Gender equality has stalled in the Artificial Intelligence (AI) sector, a critical “in-demand skillset of the future” says World Economic Forum (WEF) report highlighting a 72% Artificial Intelligence skills gender gap.
The recent WEF report highlights that:
- Only 22% of AI professionals globally are female, compared to 78% who are male
- This accounts for a gender gap of 72%
- WEF estimates that it will take 202 years for economic equality between men and women to be achieved around the world
Based on collaboration with LinkedIn, WEF found that only 22% of AI professionals globally are female, compared to 78% who are male.
This accounts for a gender gap of 72%, which has remained constant over the last years and does not look likely to improve.
This worrying trend may, in fact, exacerbate gender gaps in economic participation and opportunity in the future as AI encompasses an increasingly in-demand skillset, says the WEF.
The AI skills gender gap also implies that the use of this general-purpose technology across many fields is being developed without diverse talent, limiting its innovative and inclusive capacity; and that the low integration of women into the field is a significant missed opportunity in a profession where there is already a lack of adequately qualified labour.
AI technology that works for everyone
Commenting on the AI skills gender gap element of the report, Ben Lorica, Chief Data Scientist at O’Reilly Media says that if businesses want to create AI technologies that work for everyone, they need to be representative of all races and gender.
“Given that we know AI and automation technologies are continuing to grow, it’s important that the people who build them reflect the broader population. Currently, many AI products and applications are not fully autonomous and still involve humans. This means it is vital that developers are aware of the issues that are relevant to the diverse set of users we can expect to interact with these systems.
“If we want to create AI technologies that work for everyone – they need to be representative of all races and gender.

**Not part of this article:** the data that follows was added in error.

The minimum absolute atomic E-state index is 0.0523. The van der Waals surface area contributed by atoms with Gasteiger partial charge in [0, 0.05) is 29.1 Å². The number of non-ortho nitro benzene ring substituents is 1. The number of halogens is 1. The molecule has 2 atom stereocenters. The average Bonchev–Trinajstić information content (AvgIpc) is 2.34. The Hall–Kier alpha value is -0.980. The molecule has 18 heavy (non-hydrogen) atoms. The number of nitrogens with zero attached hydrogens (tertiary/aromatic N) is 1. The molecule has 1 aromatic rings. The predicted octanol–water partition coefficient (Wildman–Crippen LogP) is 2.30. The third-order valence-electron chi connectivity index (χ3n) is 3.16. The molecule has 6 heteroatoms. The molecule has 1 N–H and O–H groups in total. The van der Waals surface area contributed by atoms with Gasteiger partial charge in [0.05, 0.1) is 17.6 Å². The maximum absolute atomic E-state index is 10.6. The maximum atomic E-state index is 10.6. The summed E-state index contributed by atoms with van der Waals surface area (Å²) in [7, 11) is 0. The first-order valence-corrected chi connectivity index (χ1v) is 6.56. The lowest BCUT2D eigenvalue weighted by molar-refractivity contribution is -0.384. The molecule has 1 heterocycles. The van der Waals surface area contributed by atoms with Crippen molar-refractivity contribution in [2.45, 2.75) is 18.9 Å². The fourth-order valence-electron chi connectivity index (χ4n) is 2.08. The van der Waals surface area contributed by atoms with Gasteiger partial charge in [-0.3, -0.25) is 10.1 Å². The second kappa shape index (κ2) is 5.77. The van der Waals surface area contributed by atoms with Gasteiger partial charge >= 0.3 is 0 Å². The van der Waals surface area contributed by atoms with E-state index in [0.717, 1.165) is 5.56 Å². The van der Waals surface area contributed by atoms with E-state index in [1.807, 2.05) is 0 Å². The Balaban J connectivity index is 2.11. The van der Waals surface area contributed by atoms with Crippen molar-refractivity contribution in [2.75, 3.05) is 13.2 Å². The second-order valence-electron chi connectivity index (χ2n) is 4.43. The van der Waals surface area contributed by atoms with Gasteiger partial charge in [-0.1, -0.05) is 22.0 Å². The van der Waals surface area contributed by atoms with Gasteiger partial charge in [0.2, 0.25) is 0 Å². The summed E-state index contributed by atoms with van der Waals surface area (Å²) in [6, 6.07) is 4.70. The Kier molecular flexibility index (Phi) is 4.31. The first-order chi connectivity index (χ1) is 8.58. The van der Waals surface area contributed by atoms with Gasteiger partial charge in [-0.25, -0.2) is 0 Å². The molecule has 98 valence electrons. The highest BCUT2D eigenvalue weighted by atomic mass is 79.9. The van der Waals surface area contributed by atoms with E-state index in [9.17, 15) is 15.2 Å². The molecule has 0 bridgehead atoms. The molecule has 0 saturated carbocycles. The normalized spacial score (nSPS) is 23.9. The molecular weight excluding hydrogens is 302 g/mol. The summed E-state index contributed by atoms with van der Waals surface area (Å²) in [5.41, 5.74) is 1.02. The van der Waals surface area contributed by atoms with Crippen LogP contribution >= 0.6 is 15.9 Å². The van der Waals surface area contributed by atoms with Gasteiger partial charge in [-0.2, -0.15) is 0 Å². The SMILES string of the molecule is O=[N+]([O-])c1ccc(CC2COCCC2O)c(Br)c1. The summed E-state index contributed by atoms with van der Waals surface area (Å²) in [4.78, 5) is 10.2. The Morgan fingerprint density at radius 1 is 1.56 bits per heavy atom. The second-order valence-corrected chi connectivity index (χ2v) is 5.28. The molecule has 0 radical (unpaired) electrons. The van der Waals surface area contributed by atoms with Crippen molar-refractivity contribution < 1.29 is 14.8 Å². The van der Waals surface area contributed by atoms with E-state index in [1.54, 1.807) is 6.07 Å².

“One of the striking findings from the report is that gender disparity in AI varies across industries, with health care and education sectors leading the way in terms of gender balance. Crucially, the software and IT sectors account for a big share of AI professionals. This is, therefore, an important sector to be aware of the importance of gender diversity within AI. As we move into the new year, we will see best practices for increasing diversity within AI emerge and shared across a wide range of industries. For example, past attempts at using machine learning for recruiting have proven to be counterproductive – with bias falling against women.
“We need to raise awareness of the need to recruit more women into the AI sector. In doing so, the community can begin to mobilise and share strategies. Whilst the level of awareness is high amongst academic and industrial researchers, we still have a long way to go.
“As we are entering the implementation phase for AI technologies, more training and education platforms are becoming available in the sector. These new training platforms are vital if we are to begin to narrow the gender gap over the next year. The talent pool is only set to grow, yet – the challenge remains to ensure it becomes even more diverse”.
Representation makes better business sense
Jennifer Major, head of IoT at analytics leader at SAS UK & Ireland stresses that the need for more representation of women and other groups across the board makes business sense and is not about being “politically correct”.
“These stats from the World Economic Forum are indicative of a wider problem with equal representation in tech. Women and other groups are under-represented across the board. That has to change and it makes business sense that it does.
“A homogenous group might not consciously discriminate against those who are different to itself – but it is more likely to privilege similar ideas and perspectives. As AI moves ever further into the mainstream, the industry must take steps to ensure that it is truly for all – not just a privileged few. As wide a range of viewpoints as possible must be fed into the development of AI. Only then can it fulfil its potential as a force for good.
“Let’s be clear about one thing – this is not about “political correctness”! This is about making decisions that make business sense. The contribution that these groups can make to AI is enormous and their skills will often complement those of the existing workforce. That any are prevented or deterred from working in this field is a huge waste of potential.
“AI will not be gender-biased unless the industry makes it so. Steps must be taken to educate people from the earliest stages about the opportunities available to them, and they must be encouraged to follow up on this throughout their careers.”